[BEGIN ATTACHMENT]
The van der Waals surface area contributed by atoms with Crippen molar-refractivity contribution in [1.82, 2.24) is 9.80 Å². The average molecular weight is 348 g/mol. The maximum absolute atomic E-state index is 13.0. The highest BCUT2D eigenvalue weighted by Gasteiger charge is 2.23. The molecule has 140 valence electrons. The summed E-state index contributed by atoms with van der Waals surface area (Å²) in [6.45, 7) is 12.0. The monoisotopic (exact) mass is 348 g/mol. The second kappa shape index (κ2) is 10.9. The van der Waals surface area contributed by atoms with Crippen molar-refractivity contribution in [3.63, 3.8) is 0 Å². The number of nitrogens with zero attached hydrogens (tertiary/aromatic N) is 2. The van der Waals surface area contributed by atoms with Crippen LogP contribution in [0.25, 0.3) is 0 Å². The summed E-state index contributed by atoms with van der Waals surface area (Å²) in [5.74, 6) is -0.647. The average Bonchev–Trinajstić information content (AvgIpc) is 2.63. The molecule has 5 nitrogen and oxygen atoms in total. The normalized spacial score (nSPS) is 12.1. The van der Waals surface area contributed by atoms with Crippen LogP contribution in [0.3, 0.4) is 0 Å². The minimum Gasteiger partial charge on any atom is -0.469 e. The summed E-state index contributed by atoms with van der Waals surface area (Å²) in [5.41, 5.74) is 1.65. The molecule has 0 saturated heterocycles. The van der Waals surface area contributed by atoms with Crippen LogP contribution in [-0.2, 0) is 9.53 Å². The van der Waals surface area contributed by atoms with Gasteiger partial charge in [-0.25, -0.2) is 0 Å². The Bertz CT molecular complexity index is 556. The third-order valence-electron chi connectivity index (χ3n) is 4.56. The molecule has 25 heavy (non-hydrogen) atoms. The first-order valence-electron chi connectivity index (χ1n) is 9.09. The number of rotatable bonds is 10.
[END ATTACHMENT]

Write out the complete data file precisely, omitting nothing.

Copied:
The van der Waals surface area contributed by atoms with Crippen molar-refractivity contribution in [1.82, 2.24) is 9.80 Å². The average molecular weight is 348 g/mol. The maximum absolute atomic E-state index is 13.0. The highest BCUT2D eigenvalue weighted by Gasteiger charge is 2.23. The molecule has 140 valence electrons. The summed E-state index contributed by atoms with van der Waals surface area (Å²) in [6.45, 7) is 12.0. The monoisotopic (exact) mass is 348 g/mol. The second kappa shape index (κ2) is 10.9. The van der Waals surface area contributed by atoms with Crippen molar-refractivity contribution in [3.63, 3.8) is 0 Å². The number of nitrogens with zero attached hydrogens (tertiary/aromatic N) is 2. The van der Waals surface area contributed by atoms with Crippen LogP contribution in [0.25, 0.3) is 0 Å². The summed E-state index contributed by atoms with van der Waals surface area (Å²) in [5.74, 6) is -0.647. The average Bonchev–Trinajstić information content (AvgIpc) is 2.63. The molecule has 5 nitrogen and oxygen atoms in total. The normalized spacial score (nSPS) is 12.1. The van der Waals surface area contributed by atoms with Crippen LogP contribution in [0.3, 0.4) is 0 Å². The minimum Gasteiger partial charge on any atom is -0.469 e. The summed E-state index contributed by atoms with van der Waals surface area (Å²) in [5.41, 5.74) is 1.65. The molecule has 0 saturated heterocycles. The van der Waals surface area contributed by atoms with Crippen LogP contribution in [-0.2, 0) is 9.53 Å². The van der Waals surface area contributed by atoms with Gasteiger partial charge in [-0.25, -0.2) is 0 Å². The Bertz CT molecular complexity index is 556. The third-order valence-electron chi connectivity index (χ3n) is 4.56. The molecule has 25 heavy (non-hydrogen) atoms. The first-order valence-electron chi connectivity index (χ1n) is 9.09. The number of rotatable bonds is 10.